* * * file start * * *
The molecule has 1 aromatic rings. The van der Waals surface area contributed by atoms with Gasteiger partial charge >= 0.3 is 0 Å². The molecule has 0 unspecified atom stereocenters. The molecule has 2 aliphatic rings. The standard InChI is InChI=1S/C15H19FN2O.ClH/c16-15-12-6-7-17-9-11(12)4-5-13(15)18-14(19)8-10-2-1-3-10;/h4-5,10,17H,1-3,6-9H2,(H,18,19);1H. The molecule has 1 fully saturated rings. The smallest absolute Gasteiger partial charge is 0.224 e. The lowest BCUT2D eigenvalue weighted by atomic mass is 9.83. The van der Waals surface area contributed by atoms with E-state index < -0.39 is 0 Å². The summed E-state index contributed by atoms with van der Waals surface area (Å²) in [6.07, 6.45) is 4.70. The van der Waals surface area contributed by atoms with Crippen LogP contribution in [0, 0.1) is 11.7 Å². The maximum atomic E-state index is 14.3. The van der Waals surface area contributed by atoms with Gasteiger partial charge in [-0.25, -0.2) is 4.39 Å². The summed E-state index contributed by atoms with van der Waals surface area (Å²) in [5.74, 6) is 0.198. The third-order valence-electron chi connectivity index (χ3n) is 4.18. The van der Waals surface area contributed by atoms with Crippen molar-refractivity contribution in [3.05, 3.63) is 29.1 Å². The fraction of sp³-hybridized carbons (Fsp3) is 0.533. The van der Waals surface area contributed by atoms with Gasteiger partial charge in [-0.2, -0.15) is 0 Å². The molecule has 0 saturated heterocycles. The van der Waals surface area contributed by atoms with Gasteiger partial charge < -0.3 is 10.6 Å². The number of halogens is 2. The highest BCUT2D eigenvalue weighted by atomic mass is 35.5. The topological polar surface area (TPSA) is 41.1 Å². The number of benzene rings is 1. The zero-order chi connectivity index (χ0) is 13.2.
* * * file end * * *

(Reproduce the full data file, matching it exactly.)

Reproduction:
The molecule has 1 aromatic rings. The van der Waals surface area contributed by atoms with Gasteiger partial charge >= 0.3 is 0 Å². The molecule has 0 unspecified atom stereocenters. The molecule has 2 aliphatic rings. The standard InChI is InChI=1S/C15H19FN2O.ClH/c16-15-12-6-7-17-9-11(12)4-5-13(15)18-14(19)8-10-2-1-3-10;/h4-5,10,17H,1-3,6-9H2,(H,18,19);1H. The molecule has 1 fully saturated rings. The smallest absolute Gasteiger partial charge is 0.224 e. The lowest BCUT2D eigenvalue weighted by atomic mass is 9.83. The van der Waals surface area contributed by atoms with E-state index < -0.39 is 0 Å². The summed E-state index contributed by atoms with van der Waals surface area (Å²) in [6.07, 6.45) is 4.70. The van der Waals surface area contributed by atoms with Crippen LogP contribution in [0, 0.1) is 11.7 Å². The maximum atomic E-state index is 14.3. The van der Waals surface area contributed by atoms with Gasteiger partial charge in [-0.25, -0.2) is 4.39 Å². The summed E-state index contributed by atoms with van der Waals surface area (Å²) in [5.74, 6) is 0.198. The third-order valence-electron chi connectivity index (χ3n) is 4.18. The van der Waals surface area contributed by atoms with Crippen molar-refractivity contribution in [3.05, 3.63) is 29.1 Å². The fraction of sp³-hybridized carbons (Fsp3) is 0.533. The van der Waals surface area contributed by atoms with Gasteiger partial charge in [-0.2, -0.15) is 0 Å². The molecule has 0 saturated heterocycles. The van der Waals surface area contributed by atoms with Gasteiger partial charge < -0.3 is 10.6 Å². The number of halogens is 2. The highest BCUT2D eigenvalue weighted by atomic mass is 35.5. The topological polar surface area (TPSA) is 41.1 Å². The number of benzene rings is 1. The zero-order chi connectivity index (χ0) is 13.2.